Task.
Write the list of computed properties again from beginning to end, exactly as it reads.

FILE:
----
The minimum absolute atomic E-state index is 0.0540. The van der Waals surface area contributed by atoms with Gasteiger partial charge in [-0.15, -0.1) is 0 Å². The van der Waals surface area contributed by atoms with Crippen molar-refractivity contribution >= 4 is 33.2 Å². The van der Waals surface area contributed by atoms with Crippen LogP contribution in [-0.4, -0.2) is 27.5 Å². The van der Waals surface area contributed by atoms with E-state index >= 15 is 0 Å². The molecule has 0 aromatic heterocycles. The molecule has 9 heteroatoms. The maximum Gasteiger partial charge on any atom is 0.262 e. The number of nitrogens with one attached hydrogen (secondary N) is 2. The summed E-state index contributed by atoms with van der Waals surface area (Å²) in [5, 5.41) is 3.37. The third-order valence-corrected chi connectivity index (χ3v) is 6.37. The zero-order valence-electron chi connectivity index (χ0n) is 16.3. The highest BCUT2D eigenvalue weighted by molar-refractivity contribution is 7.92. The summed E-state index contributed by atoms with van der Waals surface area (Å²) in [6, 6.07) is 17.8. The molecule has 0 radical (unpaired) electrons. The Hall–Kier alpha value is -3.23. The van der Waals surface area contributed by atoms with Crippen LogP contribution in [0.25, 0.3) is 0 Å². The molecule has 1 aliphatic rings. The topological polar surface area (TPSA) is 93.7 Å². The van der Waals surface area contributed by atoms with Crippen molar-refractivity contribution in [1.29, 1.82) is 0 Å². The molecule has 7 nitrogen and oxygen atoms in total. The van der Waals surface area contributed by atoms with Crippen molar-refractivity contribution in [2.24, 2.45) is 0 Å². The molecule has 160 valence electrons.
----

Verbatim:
The minimum absolute atomic E-state index is 0.0540. The van der Waals surface area contributed by atoms with Gasteiger partial charge in [-0.15, -0.1) is 0 Å². The van der Waals surface area contributed by atoms with Crippen molar-refractivity contribution >= 4 is 33.2 Å². The van der Waals surface area contributed by atoms with Crippen LogP contribution in [-0.4, -0.2) is 27.5 Å². The van der Waals surface area contributed by atoms with E-state index >= 15 is 0 Å². The molecule has 0 aromatic heterocycles. The molecule has 9 heteroatoms. The maximum Gasteiger partial charge on any atom is 0.262 e. The number of nitrogens with one attached hydrogen (secondary N) is 2. The summed E-state index contributed by atoms with van der Waals surface area (Å²) in [5, 5.41) is 3.37. The third-order valence-corrected chi connectivity index (χ3v) is 6.37. The zero-order valence-electron chi connectivity index (χ0n) is 16.3. The highest BCUT2D eigenvalue weighted by molar-refractivity contribution is 7.92. The summed E-state index contributed by atoms with van der Waals surface area (Å²) in [6, 6.07) is 17.8. The molecule has 0 radical (unpaired) electrons. The Hall–Kier alpha value is -3.23. The van der Waals surface area contributed by atoms with Crippen LogP contribution in [0.25, 0.3) is 0 Å². The molecule has 1 aliphatic rings. The topological polar surface area (TPSA) is 93.7 Å². The van der Waals surface area contributed by atoms with Crippen molar-refractivity contribution in [1.29, 1.82) is 0 Å². The molecule has 7 nitrogen and oxygen atoms in total. The van der Waals surface area contributed by atoms with Crippen molar-refractivity contribution in [2.24, 2.45) is 0 Å². The molecule has 160 valence electrons.